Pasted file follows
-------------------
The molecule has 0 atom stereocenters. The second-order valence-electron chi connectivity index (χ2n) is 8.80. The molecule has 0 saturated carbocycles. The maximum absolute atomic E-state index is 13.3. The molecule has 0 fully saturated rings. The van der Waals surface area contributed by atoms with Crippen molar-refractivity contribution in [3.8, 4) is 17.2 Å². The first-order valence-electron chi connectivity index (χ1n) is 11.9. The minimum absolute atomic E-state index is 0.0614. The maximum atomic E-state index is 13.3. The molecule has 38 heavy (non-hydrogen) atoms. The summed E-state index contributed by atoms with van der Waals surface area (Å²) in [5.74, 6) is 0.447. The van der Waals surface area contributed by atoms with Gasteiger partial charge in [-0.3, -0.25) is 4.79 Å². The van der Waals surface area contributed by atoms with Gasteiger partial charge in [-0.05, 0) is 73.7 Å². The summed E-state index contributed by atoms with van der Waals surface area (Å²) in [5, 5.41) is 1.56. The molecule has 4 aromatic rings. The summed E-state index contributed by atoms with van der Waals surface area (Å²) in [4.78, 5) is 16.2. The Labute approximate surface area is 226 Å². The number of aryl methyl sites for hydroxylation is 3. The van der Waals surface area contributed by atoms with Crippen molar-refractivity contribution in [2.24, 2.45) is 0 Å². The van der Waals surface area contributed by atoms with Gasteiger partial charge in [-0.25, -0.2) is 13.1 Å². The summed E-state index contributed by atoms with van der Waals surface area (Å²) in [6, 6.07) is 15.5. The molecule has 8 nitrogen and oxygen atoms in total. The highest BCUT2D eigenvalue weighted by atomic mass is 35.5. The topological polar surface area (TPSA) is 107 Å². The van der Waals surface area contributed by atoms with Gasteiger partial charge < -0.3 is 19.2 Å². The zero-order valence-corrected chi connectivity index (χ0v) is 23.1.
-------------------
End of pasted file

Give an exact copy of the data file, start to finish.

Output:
The molecule has 0 atom stereocenters. The second-order valence-electron chi connectivity index (χ2n) is 8.80. The molecule has 0 saturated carbocycles. The maximum absolute atomic E-state index is 13.3. The molecule has 0 fully saturated rings. The van der Waals surface area contributed by atoms with Crippen molar-refractivity contribution in [3.8, 4) is 17.2 Å². The first-order valence-electron chi connectivity index (χ1n) is 11.9. The minimum absolute atomic E-state index is 0.0614. The maximum atomic E-state index is 13.3. The molecule has 38 heavy (non-hydrogen) atoms. The summed E-state index contributed by atoms with van der Waals surface area (Å²) in [5.74, 6) is 0.447. The van der Waals surface area contributed by atoms with Gasteiger partial charge in [-0.3, -0.25) is 4.79 Å². The van der Waals surface area contributed by atoms with Gasteiger partial charge in [-0.05, 0) is 73.7 Å². The summed E-state index contributed by atoms with van der Waals surface area (Å²) in [5, 5.41) is 1.56. The molecule has 4 aromatic rings. The summed E-state index contributed by atoms with van der Waals surface area (Å²) in [4.78, 5) is 16.2. The Labute approximate surface area is 226 Å². The number of aryl methyl sites for hydroxylation is 3. The van der Waals surface area contributed by atoms with Crippen molar-refractivity contribution in [2.24, 2.45) is 0 Å². The van der Waals surface area contributed by atoms with Gasteiger partial charge in [-0.25, -0.2) is 13.1 Å². The summed E-state index contributed by atoms with van der Waals surface area (Å²) in [6, 6.07) is 15.5. The molecule has 8 nitrogen and oxygen atoms in total. The highest BCUT2D eigenvalue weighted by atomic mass is 35.5. The topological polar surface area (TPSA) is 107 Å². The van der Waals surface area contributed by atoms with Gasteiger partial charge < -0.3 is 19.2 Å². The zero-order valence-corrected chi connectivity index (χ0v) is 23.1.